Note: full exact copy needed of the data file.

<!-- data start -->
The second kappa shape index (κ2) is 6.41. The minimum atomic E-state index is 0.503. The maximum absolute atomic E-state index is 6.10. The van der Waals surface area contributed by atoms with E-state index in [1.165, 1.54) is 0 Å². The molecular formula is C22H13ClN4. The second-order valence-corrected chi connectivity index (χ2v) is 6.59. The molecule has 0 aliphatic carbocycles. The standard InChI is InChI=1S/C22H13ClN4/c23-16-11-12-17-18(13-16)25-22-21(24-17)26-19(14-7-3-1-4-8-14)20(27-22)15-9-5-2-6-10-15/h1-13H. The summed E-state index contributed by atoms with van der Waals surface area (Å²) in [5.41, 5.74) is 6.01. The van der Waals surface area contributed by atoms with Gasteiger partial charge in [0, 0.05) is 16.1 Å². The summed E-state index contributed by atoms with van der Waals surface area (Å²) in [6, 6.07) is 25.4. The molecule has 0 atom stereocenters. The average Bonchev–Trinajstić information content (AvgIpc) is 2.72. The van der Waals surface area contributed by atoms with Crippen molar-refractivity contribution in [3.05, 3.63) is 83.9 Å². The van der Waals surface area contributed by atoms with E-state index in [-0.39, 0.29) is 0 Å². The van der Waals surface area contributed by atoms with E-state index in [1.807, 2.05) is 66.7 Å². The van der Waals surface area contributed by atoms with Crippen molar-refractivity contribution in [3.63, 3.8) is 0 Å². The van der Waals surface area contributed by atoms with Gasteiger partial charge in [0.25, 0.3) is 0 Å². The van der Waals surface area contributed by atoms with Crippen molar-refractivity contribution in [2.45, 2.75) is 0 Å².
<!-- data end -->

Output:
The second kappa shape index (κ2) is 6.41. The minimum atomic E-state index is 0.503. The maximum absolute atomic E-state index is 6.10. The van der Waals surface area contributed by atoms with E-state index in [1.165, 1.54) is 0 Å². The molecular formula is C22H13ClN4. The second-order valence-corrected chi connectivity index (χ2v) is 6.59. The molecule has 0 aliphatic carbocycles. The standard InChI is InChI=1S/C22H13ClN4/c23-16-11-12-17-18(13-16)25-22-21(24-17)26-19(14-7-3-1-4-8-14)20(27-22)15-9-5-2-6-10-15/h1-13H. The summed E-state index contributed by atoms with van der Waals surface area (Å²) in [5.41, 5.74) is 6.01. The van der Waals surface area contributed by atoms with Gasteiger partial charge in [0, 0.05) is 16.1 Å². The summed E-state index contributed by atoms with van der Waals surface area (Å²) in [6, 6.07) is 25.4. The molecule has 0 atom stereocenters. The average Bonchev–Trinajstić information content (AvgIpc) is 2.72. The van der Waals surface area contributed by atoms with Crippen molar-refractivity contribution in [3.05, 3.63) is 83.9 Å². The van der Waals surface area contributed by atoms with E-state index in [-0.39, 0.29) is 0 Å². The van der Waals surface area contributed by atoms with E-state index in [1.807, 2.05) is 66.7 Å². The van der Waals surface area contributed by atoms with Crippen molar-refractivity contribution in [3.63, 3.8) is 0 Å². The van der Waals surface area contributed by atoms with Gasteiger partial charge in [0.25, 0.3) is 0 Å². The van der Waals surface area contributed by atoms with Crippen molar-refractivity contribution in [2.45, 2.75) is 0 Å².